Southern California’s Cities Are Spending Big Instead of Preparing for the Next Economic Downturn
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Commentary

Southern California’s Cities Are Spending Big Instead of Preparing for the Next Economic Downturn

As the stock market continues to set records, it’s easy to forget the fiscal trauma cities and the state were feeling a decade ago.

A decade ago, California’s state budget was in shambles and facing a $40 billion shortfall. At the local level, cities and counties were going under. In 2012, for example, the San Bernardino City Council voted to file for bankruptcy protection. But with a booming stock market and an economy that’s been growing for years, many cities and states have been lulled into a false sense of financial security. Rising revenues have allowed state and local governments to increase spending but have not saved them from the greater issue of funding the pensions that have been promised to government employees.

Consider the city of Inglewood, which is experiencing somewhat of a boom. During Mayor James Butts’ tenure, crime has fallen, deficits have declined, and a new stadium for the NFL’s Los Angeles Rams is under construction—with mostly private funding. Given that the city is in a stronger fiscal position than it was a decade ago, now would be a good time to pay down its debt and prepare for any future downturns. Instead, the city continues to kick the can down the road.

In 2017, Inglewood borrowed $53 million in the form of a pension obligation bond (POB). Unfortunately, rather than using most of the money to pay down its $197 million unfunded liability in the California Public Employees’ Retirement System (CalPERS) or address long-term fiscal issues, the city put $36 million of it into the general fund.

Pension obligation bonds bring long-term risks that can worsen a government’s fiscal health by shifting the responsibility of managing debt from pension funds to local municipalities. With these bonds, the government is typically making a bet that it can invest the money in assets that will earn higher rates of return than the cost of paying interest on the bonds. However, oftentimes the bonds serve as a short-term band-aid for pension problems rather than genuine reforms. Pension obligation bonds actually create a more rigid financial environment by turning a somewhat flexible long-term pension obligation into a hard and fast annual debt payment. By sending its pension obligation bond money to the general fund, Inglewood is borrowing money to pay its short-term bills and avoiding the necessity of paying its long-term debt.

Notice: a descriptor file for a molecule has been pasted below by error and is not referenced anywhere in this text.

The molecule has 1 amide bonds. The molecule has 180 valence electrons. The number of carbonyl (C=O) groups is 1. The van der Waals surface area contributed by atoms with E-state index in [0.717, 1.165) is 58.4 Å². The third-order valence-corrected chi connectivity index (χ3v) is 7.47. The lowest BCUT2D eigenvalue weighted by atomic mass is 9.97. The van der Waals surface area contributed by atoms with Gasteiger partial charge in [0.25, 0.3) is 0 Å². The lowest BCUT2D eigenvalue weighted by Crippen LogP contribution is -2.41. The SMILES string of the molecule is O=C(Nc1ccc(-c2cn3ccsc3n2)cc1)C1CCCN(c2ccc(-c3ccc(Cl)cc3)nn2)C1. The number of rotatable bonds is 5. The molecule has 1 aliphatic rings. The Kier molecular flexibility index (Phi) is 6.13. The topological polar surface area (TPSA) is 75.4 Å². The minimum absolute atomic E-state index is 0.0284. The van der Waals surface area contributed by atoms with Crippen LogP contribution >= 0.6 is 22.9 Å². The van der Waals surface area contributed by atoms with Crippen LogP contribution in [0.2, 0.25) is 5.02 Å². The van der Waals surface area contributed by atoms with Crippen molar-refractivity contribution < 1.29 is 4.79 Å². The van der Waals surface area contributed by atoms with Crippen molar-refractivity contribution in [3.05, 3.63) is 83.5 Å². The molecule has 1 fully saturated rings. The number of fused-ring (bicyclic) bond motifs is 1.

For example, city salaries are paid from the general fund. In 2017, City Manager Artie Fields had his total compensation rise to $472,676. Police Chief Mark Fronterotta had his compensation increase to $524,057, which includes $166,201 in various benefits. Inglewood isn’t the biggest or one of the cash-rich cities in Los Angeles County, yet the Southern California News Group reports Fronterotta is “the highest-salaried law enforcement chief in Southern California” and the city is paying executive salaries that are commensurate with what the highest-paid local government officials nationally receive.

Instead of shelling out excessive salaries, Inglewood needs to make pension reforms. As of 2016, for every active Inglewood employee contributing to the retirement plan, there were already two retired workers receiving benefits. The system’s costs are going to rise further as the workforce continues to age and retire so it’s important to make sure Inglewood can keep its promises to its pensioners.

But Inglewood isn’t alone. The city is one piece of a pattern of financial mismanagement in smaller Los Angeles County cities. The California State Auditor says the cities of Cudahy, Huntington Park, Lynwood, Maywood, Montebello, and Monrovia are ”high-risk local governments”  that show signs of fiscal stress. Meanwhile, the state controller called out Compton for “reckless overspending, pervasive internal control deficiencies, and a lack of city council oversight” and found the City of Industry “failed to exercise sufficient oversight of the city’s finances and operations.”

As the stock market continues to set records, it’s easy to forget the fiscal trauma cities and the state were feeling a decade ago. Inglewood’s shifting of pension obligation bonds to the general fund is an example of what should not be done. Rather than borrowing and adding unsustainable debt, Inglewood and other local governments should focus on reducing unfunded liabilities and making sure they’re ready for the next economic downturn.

This column first appeared in the Orange County Register.

Alix Ollivier

Alix Ollivier is a policy analyst at Reason Foundation, where he primarily works on pension reform.